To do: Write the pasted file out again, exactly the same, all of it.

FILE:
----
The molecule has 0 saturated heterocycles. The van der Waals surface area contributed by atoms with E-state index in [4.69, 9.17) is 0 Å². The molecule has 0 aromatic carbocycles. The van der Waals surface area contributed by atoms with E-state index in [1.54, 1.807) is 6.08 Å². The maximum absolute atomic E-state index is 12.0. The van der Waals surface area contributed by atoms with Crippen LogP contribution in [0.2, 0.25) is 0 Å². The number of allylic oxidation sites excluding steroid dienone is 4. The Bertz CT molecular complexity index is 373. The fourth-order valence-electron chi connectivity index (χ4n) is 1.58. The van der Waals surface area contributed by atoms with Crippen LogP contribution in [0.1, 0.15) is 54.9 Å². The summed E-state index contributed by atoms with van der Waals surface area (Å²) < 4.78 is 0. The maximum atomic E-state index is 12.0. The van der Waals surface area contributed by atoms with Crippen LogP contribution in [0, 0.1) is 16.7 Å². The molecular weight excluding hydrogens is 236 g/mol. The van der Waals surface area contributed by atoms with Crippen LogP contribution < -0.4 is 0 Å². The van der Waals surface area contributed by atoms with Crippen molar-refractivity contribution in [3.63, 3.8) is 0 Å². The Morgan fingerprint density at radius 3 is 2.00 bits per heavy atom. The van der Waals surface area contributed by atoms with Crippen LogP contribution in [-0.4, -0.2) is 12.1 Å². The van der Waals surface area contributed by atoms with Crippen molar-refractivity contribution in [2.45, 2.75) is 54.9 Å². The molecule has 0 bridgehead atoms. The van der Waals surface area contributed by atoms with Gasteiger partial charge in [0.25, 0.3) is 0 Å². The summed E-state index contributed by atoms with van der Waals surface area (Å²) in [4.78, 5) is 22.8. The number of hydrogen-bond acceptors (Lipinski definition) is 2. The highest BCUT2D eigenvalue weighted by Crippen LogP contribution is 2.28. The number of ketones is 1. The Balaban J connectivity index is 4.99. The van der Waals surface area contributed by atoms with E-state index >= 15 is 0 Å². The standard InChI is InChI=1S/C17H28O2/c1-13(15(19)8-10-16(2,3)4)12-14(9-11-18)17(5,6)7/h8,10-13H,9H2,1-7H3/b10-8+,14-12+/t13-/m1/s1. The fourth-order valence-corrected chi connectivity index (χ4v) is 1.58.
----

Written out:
The molecule has 0 saturated heterocycles. The van der Waals surface area contributed by atoms with E-state index in [4.69, 9.17) is 0 Å². The molecule has 0 aromatic carbocycles. The van der Waals surface area contributed by atoms with E-state index in [1.54, 1.807) is 6.08 Å². The maximum absolute atomic E-state index is 12.0. The van der Waals surface area contributed by atoms with Crippen LogP contribution in [0.2, 0.25) is 0 Å². The number of allylic oxidation sites excluding steroid dienone is 4. The Bertz CT molecular complexity index is 373. The fourth-order valence-electron chi connectivity index (χ4n) is 1.58. The van der Waals surface area contributed by atoms with Crippen LogP contribution in [0.1, 0.15) is 54.9 Å². The summed E-state index contributed by atoms with van der Waals surface area (Å²) < 4.78 is 0. The maximum atomic E-state index is 12.0. The van der Waals surface area contributed by atoms with Crippen LogP contribution in [0, 0.1) is 16.7 Å². The molecular weight excluding hydrogens is 236 g/mol. The van der Waals surface area contributed by atoms with Crippen LogP contribution < -0.4 is 0 Å². The van der Waals surface area contributed by atoms with Crippen molar-refractivity contribution in [3.63, 3.8) is 0 Å². The Morgan fingerprint density at radius 3 is 2.00 bits per heavy atom. The van der Waals surface area contributed by atoms with Crippen LogP contribution in [-0.4, -0.2) is 12.1 Å². The van der Waals surface area contributed by atoms with Crippen molar-refractivity contribution in [2.45, 2.75) is 54.9 Å². The molecule has 0 bridgehead atoms. The van der Waals surface area contributed by atoms with Gasteiger partial charge in [0.25, 0.3) is 0 Å². The summed E-state index contributed by atoms with van der Waals surface area (Å²) in [4.78, 5) is 22.8. The number of hydrogen-bond acceptors (Lipinski definition) is 2. The highest BCUT2D eigenvalue weighted by Crippen LogP contribution is 2.28. The number of ketones is 1. The Balaban J connectivity index is 4.99. The van der Waals surface area contributed by atoms with E-state index >= 15 is 0 Å². The standard InChI is InChI=1S/C17H28O2/c1-13(15(19)8-10-16(2,3)4)12-14(9-11-18)17(5,6)7/h8,10-13H,9H2,1-7H3/b10-8+,14-12+/t13-/m1/s1. The fourth-order valence-corrected chi connectivity index (χ4v) is 1.58.